One of greatest British painters of the Victorian era was the Pre-Raphaelite artist Holman Hunt. My favourite work of his is called ‘Scape Goat’. It depicts Jesus as the Lamb of God who takes away the sin of the world, with a red rag around its head, sent off into the wilderness to die there, cursed and carrying away our sin. I carried a postcard of this in my briefcase for over a decade, too crumpled and faded. But Hunt’s most famous work is the English icon, ‘Light of the World: This was probably painted in the garden of Oxford Press in the 1850s and was owned by an OUP printer, whose widow donated it to Keble College where it now hangs. It was based on the the depiction of Jesus in John’s Revelation, where Jesus says to the Church of Laodicea, “Behold I stand at the door and knock”
Hunt portrays beautiful Jesus, robed in splendour, standing outside a door in a tangled garden, holding a lantern, wanting to come in. Hunt stated that he purposely did not paint a handle on the outside of the door for only the individual inside can open the door of their heart. Jesus will never impose himself. He waits to be welcomed.
It is said the elderly Holman Hunt was upset when Keble College began charging people to see it, so he began another larger version, which was installed in St Paul’s Cathedral in 1908 during a Special service which included the reading from Revelation, “Behold, I stand at the door and knock. If anyone hears my voice and opens the door, I will come in to him and eat with him, and he with me.” Many years later, the painting went to be cleaned from all the grime seeping into the Cathedral from trafﬁc around St Paul’s. When the restorer removed the frame and the moulding, there in script at the bottom, painted bu the artist Hunt and to be seen by the Lord alone, was this prayer Forgive me, Lord Jesus that I kept you waiting so long.”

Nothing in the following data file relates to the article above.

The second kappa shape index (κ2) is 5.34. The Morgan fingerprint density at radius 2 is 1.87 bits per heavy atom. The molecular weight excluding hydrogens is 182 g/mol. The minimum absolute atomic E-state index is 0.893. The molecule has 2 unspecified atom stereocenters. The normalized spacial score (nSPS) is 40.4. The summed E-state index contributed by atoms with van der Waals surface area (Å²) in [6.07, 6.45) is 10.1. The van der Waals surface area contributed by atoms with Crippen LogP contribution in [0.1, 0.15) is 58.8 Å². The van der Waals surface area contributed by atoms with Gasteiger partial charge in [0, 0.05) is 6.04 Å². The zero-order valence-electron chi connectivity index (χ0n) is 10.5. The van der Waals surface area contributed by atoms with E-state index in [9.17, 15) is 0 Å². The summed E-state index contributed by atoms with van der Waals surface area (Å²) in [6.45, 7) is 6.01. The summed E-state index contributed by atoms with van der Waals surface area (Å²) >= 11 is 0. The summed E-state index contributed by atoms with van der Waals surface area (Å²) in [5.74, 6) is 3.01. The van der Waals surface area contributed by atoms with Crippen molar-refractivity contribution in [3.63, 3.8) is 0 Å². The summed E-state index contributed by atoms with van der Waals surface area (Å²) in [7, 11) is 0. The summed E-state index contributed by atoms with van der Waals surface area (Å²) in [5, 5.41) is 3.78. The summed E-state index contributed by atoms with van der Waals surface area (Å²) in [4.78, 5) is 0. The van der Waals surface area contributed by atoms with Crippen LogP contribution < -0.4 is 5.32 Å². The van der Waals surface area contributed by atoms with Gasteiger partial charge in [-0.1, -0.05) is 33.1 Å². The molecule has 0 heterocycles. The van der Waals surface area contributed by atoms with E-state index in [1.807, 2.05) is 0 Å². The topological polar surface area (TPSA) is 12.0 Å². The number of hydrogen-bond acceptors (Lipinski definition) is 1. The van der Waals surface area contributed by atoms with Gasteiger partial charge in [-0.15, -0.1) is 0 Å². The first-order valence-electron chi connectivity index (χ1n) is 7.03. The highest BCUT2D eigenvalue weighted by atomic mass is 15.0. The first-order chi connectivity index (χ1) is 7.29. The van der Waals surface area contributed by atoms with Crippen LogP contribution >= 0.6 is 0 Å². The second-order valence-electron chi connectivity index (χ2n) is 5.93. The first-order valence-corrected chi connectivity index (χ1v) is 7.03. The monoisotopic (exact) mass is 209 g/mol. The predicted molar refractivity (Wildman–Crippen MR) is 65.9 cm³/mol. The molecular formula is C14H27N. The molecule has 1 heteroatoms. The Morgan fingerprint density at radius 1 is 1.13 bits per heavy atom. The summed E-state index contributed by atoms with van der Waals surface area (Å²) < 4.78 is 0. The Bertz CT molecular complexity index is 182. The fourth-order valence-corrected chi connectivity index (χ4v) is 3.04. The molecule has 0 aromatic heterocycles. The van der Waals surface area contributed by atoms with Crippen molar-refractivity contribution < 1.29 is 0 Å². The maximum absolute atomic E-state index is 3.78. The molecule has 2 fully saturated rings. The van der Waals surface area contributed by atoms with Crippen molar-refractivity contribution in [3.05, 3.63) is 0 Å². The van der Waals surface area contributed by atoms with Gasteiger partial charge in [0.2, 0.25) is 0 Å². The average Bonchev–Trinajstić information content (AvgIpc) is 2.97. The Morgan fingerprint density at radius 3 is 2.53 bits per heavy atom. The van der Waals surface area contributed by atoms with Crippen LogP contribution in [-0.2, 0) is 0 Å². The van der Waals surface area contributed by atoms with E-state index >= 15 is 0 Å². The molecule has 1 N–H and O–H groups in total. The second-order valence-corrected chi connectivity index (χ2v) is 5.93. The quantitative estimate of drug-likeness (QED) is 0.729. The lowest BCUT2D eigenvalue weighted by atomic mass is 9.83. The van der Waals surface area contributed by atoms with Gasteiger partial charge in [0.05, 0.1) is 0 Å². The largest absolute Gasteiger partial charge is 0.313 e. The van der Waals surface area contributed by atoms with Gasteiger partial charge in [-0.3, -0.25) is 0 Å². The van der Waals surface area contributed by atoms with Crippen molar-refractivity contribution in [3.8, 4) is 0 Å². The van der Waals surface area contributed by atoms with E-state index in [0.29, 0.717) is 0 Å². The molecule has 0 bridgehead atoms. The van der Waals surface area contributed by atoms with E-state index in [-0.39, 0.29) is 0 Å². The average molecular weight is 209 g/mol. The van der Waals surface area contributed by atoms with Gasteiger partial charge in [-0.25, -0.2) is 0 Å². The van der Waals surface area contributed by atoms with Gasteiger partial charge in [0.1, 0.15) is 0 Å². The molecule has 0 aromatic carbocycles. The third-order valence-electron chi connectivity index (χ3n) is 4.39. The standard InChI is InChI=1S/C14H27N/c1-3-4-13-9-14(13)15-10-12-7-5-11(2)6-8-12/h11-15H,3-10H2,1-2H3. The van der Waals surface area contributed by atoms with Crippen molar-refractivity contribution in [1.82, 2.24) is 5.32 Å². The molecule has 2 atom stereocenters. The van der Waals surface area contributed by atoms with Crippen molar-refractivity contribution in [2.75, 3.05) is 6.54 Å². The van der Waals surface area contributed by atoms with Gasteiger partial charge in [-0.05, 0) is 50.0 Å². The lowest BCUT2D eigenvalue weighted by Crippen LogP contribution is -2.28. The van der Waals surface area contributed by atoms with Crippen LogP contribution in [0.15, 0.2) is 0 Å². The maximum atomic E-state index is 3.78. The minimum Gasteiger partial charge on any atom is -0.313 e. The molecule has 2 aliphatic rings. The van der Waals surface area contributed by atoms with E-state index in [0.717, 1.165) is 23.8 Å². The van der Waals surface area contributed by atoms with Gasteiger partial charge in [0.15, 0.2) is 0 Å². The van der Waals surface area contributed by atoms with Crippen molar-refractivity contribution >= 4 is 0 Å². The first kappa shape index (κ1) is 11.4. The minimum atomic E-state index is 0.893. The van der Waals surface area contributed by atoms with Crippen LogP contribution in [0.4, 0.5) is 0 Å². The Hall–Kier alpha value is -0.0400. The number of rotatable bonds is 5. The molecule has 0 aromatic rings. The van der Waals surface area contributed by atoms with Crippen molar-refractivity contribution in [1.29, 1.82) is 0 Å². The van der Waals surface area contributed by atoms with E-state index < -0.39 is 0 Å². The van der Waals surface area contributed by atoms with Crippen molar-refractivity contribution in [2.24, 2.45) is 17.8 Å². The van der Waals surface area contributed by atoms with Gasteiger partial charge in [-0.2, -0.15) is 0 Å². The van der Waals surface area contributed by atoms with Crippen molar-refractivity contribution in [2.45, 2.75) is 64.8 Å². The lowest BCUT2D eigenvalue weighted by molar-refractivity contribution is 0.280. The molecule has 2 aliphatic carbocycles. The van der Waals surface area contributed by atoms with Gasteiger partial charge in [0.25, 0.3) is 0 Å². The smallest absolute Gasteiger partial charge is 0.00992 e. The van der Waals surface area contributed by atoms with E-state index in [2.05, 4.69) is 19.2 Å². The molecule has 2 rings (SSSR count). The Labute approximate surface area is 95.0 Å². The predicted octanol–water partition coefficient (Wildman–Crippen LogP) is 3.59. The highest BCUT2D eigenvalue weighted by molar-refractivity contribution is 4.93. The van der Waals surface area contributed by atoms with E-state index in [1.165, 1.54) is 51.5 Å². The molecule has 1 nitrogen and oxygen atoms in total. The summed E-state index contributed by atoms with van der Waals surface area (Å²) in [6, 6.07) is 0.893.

He stands at the door of our lives, and knocks, and knocks for he desires to come in and be with us. Don’t keep him waiting. Open the door of your mind, your heart, your life, and say “Please, Jesus come in.”
I have been inspired over the years by the ministry of Bible teacher and author Judson Cornwall. I once heard him tell the story of his brother Robert, who was pastor of a small church in Salem Oregon USA. He looked to supplement his struggling income as a counsellor at a local state psychiatric hospital. When he arrived they took him to Room 37. The sight that greeted Cornwall took his breath away. This was a padded room reserved for the most severe psychotic patients who walked around in a drug—induced daze, half naked, some in nappies, some just defecating on the floor. These people were no longer being treated, but, like caged animals, they were being controlled. This was many decades ago, before the sophisticated medical and psychiatric treatments of today. The Lord whispered to Cornwall: ‘Sit on the floor.’ Robert sat in the middle of filth. The Lord said: ‘Sing a song.’ From deep within he began singing, ‘Yes Jesus loves me, yes Jesus loves me — the Bible tells me so. After an hour he was let out. A week later he returned to work and was taken back to Room 37! Again, he sang this song — this time a large black woman, touched deep in her being, drawn by love, sat behind him and joined in the song. He kept this up every visit. Within one month thirty-six of the patients had been transferred to self-help wards; and in less than a year all but two were released from the mental institution. In a year thirty-six had left hospital and two were members of his church. Oh, how the church needs to know God’s love. That love which sets life in order. That love which expands our heart for God, fuels our passion for worship and fills our language of praise. Worship, true worship, is the adoring of the adored — the church of the Beloved, loving the Lover.